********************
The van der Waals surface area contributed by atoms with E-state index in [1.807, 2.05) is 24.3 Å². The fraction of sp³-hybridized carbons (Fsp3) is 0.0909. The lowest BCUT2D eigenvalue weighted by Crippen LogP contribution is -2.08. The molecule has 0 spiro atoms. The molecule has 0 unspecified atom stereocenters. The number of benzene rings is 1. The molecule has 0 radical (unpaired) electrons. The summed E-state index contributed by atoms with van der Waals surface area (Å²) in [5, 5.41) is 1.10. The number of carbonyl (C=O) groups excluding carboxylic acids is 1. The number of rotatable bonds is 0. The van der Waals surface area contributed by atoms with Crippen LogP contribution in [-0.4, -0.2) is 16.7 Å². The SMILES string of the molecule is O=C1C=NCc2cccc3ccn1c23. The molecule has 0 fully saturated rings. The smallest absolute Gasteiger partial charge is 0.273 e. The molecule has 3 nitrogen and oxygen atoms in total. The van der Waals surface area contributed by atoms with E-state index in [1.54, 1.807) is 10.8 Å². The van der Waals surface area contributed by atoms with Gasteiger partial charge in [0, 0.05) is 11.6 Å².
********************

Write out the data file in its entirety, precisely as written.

The van der Waals surface area contributed by atoms with E-state index in [1.807, 2.05) is 24.3 Å². The fraction of sp³-hybridized carbons (Fsp3) is 0.0909. The lowest BCUT2D eigenvalue weighted by Crippen LogP contribution is -2.08. The molecule has 0 spiro atoms. The molecule has 0 unspecified atom stereocenters. The number of benzene rings is 1. The molecule has 0 radical (unpaired) electrons. The summed E-state index contributed by atoms with van der Waals surface area (Å²) in [5, 5.41) is 1.10. The number of carbonyl (C=O) groups excluding carboxylic acids is 1. The number of rotatable bonds is 0. The van der Waals surface area contributed by atoms with Crippen LogP contribution in [-0.4, -0.2) is 16.7 Å². The SMILES string of the molecule is O=C1C=NCc2cccc3ccn1c23. The molecule has 0 fully saturated rings. The smallest absolute Gasteiger partial charge is 0.273 e. The molecule has 3 nitrogen and oxygen atoms in total. The van der Waals surface area contributed by atoms with E-state index in [1.54, 1.807) is 10.8 Å². The van der Waals surface area contributed by atoms with Gasteiger partial charge in [0, 0.05) is 11.6 Å².